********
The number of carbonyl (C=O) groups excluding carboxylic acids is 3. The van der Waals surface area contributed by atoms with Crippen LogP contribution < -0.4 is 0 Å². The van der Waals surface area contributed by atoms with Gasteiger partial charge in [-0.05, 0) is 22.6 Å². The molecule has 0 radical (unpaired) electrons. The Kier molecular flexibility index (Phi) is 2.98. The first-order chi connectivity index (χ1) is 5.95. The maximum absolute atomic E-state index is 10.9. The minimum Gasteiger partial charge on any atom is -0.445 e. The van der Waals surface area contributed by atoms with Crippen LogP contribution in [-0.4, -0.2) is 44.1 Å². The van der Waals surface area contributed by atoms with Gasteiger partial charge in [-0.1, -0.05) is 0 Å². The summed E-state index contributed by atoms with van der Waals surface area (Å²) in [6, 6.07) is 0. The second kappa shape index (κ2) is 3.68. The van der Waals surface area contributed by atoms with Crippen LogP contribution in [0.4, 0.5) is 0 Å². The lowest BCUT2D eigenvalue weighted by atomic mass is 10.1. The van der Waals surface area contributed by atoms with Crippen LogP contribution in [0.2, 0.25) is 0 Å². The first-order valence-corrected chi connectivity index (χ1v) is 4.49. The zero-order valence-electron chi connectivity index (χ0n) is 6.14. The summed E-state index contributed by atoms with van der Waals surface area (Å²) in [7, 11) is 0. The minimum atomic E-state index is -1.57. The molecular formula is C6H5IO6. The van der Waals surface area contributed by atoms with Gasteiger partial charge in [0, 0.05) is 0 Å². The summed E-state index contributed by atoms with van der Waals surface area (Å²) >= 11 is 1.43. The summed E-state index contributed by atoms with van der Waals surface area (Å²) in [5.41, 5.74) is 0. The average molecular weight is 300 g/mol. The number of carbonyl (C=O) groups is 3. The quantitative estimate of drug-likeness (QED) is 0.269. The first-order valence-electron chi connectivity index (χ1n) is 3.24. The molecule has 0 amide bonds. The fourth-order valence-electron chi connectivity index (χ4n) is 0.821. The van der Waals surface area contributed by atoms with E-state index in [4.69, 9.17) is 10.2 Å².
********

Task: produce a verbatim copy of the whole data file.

The number of carbonyl (C=O) groups excluding carboxylic acids is 3. The van der Waals surface area contributed by atoms with Crippen LogP contribution < -0.4 is 0 Å². The van der Waals surface area contributed by atoms with Gasteiger partial charge in [-0.05, 0) is 22.6 Å². The molecule has 0 radical (unpaired) electrons. The Kier molecular flexibility index (Phi) is 2.98. The first-order chi connectivity index (χ1) is 5.95. The maximum absolute atomic E-state index is 10.9. The minimum Gasteiger partial charge on any atom is -0.445 e. The van der Waals surface area contributed by atoms with Crippen LogP contribution in [-0.4, -0.2) is 44.1 Å². The van der Waals surface area contributed by atoms with Gasteiger partial charge in [-0.1, -0.05) is 0 Å². The summed E-state index contributed by atoms with van der Waals surface area (Å²) in [6, 6.07) is 0. The second kappa shape index (κ2) is 3.68. The van der Waals surface area contributed by atoms with Crippen LogP contribution in [0.4, 0.5) is 0 Å². The lowest BCUT2D eigenvalue weighted by atomic mass is 10.1. The van der Waals surface area contributed by atoms with Crippen LogP contribution in [0.2, 0.25) is 0 Å². The first-order valence-corrected chi connectivity index (χ1v) is 4.49. The zero-order valence-electron chi connectivity index (χ0n) is 6.14. The summed E-state index contributed by atoms with van der Waals surface area (Å²) in [7, 11) is 0. The minimum atomic E-state index is -1.57. The molecular formula is C6H5IO6. The van der Waals surface area contributed by atoms with Gasteiger partial charge in [0, 0.05) is 0 Å². The summed E-state index contributed by atoms with van der Waals surface area (Å²) >= 11 is 1.43. The summed E-state index contributed by atoms with van der Waals surface area (Å²) in [5.41, 5.74) is 0. The average molecular weight is 300 g/mol. The number of carbonyl (C=O) groups is 3. The quantitative estimate of drug-likeness (QED) is 0.269. The first-order valence-electron chi connectivity index (χ1n) is 3.24. The molecule has 0 amide bonds. The fourth-order valence-electron chi connectivity index (χ4n) is 0.821. The van der Waals surface area contributed by atoms with E-state index in [4.69, 9.17) is 10.2 Å².